According to The New York Times, Michelle Lodzinski (above) and TImothy's father, George Wiltsey, were estranged from each other when their son disappeared, and Wiltsey was living in Iowa. Authorities were quick to interview Wiltsey and confirmed that he was in Iowa at the time of the carnival, that he hadn't seen his son in six months, and had no interest in getting custody of him. He was quickly crossed off as a suspect.

On June 5, 1991, Lodzinski showed her strength in front of the media. ”Everyone is waiting to see a grieving mother on TV break down, crying, hysterical because the public they thrive on that stuff. But I'm not going to do it,” she said, per NJ. However, just two days later, her story of what happened that night at the carnival started to change. Lodzinski claimed that she had left Timothy with a woman she knew from when she worked as a bank teller, but only knew the woman as Ellen. She said Ellen had a young girl with her as well as two men. She said that when she returned from getting the soda, Ellen, the girl, the two men, and Timothy were all gone.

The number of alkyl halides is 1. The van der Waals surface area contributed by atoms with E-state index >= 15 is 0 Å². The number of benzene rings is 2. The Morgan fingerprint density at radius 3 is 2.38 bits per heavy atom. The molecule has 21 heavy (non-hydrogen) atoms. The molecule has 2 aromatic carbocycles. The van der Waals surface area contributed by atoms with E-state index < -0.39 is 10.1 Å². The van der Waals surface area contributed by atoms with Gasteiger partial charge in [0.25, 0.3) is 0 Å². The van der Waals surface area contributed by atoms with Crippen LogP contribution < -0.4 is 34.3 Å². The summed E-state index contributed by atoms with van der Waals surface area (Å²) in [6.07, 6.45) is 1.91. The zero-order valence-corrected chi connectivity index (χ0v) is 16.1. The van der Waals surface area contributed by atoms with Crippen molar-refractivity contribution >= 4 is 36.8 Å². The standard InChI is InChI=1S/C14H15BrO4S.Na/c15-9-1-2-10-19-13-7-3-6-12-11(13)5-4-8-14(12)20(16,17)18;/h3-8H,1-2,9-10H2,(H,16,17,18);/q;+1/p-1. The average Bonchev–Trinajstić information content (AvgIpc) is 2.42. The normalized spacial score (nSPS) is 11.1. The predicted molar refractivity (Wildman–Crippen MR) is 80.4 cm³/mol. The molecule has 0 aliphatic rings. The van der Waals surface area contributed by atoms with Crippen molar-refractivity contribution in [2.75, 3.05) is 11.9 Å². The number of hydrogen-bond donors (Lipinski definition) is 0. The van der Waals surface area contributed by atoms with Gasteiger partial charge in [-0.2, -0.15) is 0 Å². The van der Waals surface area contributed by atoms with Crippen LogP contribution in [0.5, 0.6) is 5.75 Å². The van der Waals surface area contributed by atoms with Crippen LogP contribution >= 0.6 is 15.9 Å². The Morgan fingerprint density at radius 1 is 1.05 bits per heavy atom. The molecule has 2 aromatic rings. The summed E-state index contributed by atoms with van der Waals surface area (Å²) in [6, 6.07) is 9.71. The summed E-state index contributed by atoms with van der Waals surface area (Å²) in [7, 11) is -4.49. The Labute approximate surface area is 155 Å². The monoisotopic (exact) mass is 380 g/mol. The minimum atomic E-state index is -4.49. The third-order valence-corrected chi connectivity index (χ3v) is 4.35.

About a week later, during an interview with investigators, she changed her story again, saying one of the men with Ellen had held her at knifepoint and threatened to hurt Timothy. Lodzinski eventually had to leave the interview to go to the hospital where she sought treatment for hyperventilation.

Timothy Wiltsey's body is discovered and Lodzinksi goes missing

The first piece of evidence was found several months after Timothy disappeared. On October 26, a muddy children's Teenaged Mutant Ninja Turtles shoe was discovered near an office complex in Edison, New Jersey. The shoe was the correct size and fit the description of the ones Timothy Wiltsey had reportedly been wearing before he vanished.

Another discovery wasn't made until the next year, when in April of 1992 police discovered a skull near where the shoe had been found, and later confirmed that it belonged to Timothy Wiltsey. The remains didn't offer any clues as to the manner of his death or who may have killed him, but the case was treated as a homicide.

According to NJ, in 1994, the police were called after Michelle Lodzinksi's car was discovered parked at an apartment complex with the engine running, but she was nowhere to be found. The next day, she was located in Detroit and claimed to have been kidnapped. Police believed that what had really happened was that she had fled knowing she was likely to be subpoenaed in relation to a case against a friend of hers who worked for the Union County Police Department.